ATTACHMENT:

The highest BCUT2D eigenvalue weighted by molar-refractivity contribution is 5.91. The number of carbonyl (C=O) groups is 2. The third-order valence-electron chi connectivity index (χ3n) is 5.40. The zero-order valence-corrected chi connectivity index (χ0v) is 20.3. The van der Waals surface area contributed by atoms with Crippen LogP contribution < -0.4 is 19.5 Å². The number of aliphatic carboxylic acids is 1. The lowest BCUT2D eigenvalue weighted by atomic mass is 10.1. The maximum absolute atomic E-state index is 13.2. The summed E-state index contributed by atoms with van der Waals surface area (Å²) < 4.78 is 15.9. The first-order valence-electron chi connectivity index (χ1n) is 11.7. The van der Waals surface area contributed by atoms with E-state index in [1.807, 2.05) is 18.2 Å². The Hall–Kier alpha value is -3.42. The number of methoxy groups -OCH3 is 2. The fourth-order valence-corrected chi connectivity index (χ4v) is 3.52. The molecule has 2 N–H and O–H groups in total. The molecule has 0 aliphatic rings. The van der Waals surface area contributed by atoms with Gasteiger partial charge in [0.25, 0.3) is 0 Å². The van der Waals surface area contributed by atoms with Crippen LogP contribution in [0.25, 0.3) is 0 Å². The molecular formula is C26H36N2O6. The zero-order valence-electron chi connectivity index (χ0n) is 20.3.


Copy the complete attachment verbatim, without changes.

The highest BCUT2D eigenvalue weighted by molar-refractivity contribution is 5.91. The number of carbonyl (C=O) groups is 2. The third-order valence-electron chi connectivity index (χ3n) is 5.40. The zero-order valence-corrected chi connectivity index (χ0v) is 20.3. The van der Waals surface area contributed by atoms with Crippen LogP contribution < -0.4 is 19.5 Å². The number of aliphatic carboxylic acids is 1. The lowest BCUT2D eigenvalue weighted by atomic mass is 10.1. The maximum absolute atomic E-state index is 13.2. The summed E-state index contributed by atoms with van der Waals surface area (Å²) < 4.78 is 15.9. The first-order valence-electron chi connectivity index (χ1n) is 11.7. The van der Waals surface area contributed by atoms with E-state index in [1.807, 2.05) is 18.2 Å². The Hall–Kier alpha value is -3.42. The number of methoxy groups -OCH3 is 2. The fourth-order valence-corrected chi connectivity index (χ4v) is 3.52. The molecule has 2 N–H and O–H groups in total. The molecule has 0 aliphatic rings. The van der Waals surface area contributed by atoms with Gasteiger partial charge in [0.25, 0.3) is 0 Å². The van der Waals surface area contributed by atoms with Crippen LogP contribution in [0.25, 0.3) is 0 Å². The molecular formula is C26H36N2O6. The zero-order valence-electron chi connectivity index (χ0n) is 20.3.